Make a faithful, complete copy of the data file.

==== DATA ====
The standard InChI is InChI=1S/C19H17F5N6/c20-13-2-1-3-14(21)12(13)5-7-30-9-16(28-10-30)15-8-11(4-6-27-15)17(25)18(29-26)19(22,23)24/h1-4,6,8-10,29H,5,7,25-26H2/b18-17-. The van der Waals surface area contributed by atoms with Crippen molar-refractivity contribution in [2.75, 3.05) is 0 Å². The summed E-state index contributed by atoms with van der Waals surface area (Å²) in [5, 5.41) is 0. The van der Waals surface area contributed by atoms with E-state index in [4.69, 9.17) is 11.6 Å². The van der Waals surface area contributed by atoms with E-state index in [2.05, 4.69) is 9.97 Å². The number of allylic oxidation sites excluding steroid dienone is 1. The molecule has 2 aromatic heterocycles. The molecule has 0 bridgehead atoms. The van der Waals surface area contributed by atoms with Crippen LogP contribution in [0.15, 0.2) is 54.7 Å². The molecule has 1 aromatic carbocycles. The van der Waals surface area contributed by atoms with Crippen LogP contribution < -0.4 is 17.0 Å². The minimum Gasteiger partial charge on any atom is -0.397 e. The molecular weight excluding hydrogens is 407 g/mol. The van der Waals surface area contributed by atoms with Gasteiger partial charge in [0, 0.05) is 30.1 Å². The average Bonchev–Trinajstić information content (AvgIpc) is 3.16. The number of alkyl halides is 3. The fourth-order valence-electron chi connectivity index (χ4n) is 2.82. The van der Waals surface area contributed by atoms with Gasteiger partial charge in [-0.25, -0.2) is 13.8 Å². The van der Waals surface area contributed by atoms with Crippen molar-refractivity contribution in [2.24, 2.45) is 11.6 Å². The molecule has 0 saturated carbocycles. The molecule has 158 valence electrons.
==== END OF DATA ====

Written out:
The standard InChI is InChI=1S/C19H17F5N6/c20-13-2-1-3-14(21)12(13)5-7-30-9-16(28-10-30)15-8-11(4-6-27-15)17(25)18(29-26)19(22,23)24/h1-4,6,8-10,29H,5,7,25-26H2/b18-17-. The van der Waals surface area contributed by atoms with Crippen molar-refractivity contribution in [2.75, 3.05) is 0 Å². The summed E-state index contributed by atoms with van der Waals surface area (Å²) in [5, 5.41) is 0. The van der Waals surface area contributed by atoms with E-state index in [4.69, 9.17) is 11.6 Å². The van der Waals surface area contributed by atoms with E-state index in [2.05, 4.69) is 9.97 Å². The number of allylic oxidation sites excluding steroid dienone is 1. The molecule has 2 aromatic heterocycles. The molecule has 0 bridgehead atoms. The van der Waals surface area contributed by atoms with Crippen LogP contribution in [0.15, 0.2) is 54.7 Å². The molecule has 1 aromatic carbocycles. The van der Waals surface area contributed by atoms with Crippen LogP contribution < -0.4 is 17.0 Å². The minimum Gasteiger partial charge on any atom is -0.397 e. The molecular weight excluding hydrogens is 407 g/mol. The van der Waals surface area contributed by atoms with Gasteiger partial charge in [0, 0.05) is 30.1 Å². The average Bonchev–Trinajstić information content (AvgIpc) is 3.16. The number of alkyl halides is 3. The fourth-order valence-electron chi connectivity index (χ4n) is 2.82. The van der Waals surface area contributed by atoms with Gasteiger partial charge in [-0.25, -0.2) is 13.8 Å². The van der Waals surface area contributed by atoms with Crippen molar-refractivity contribution in [2.24, 2.45) is 11.6 Å². The molecule has 0 saturated carbocycles. The molecule has 158 valence electrons.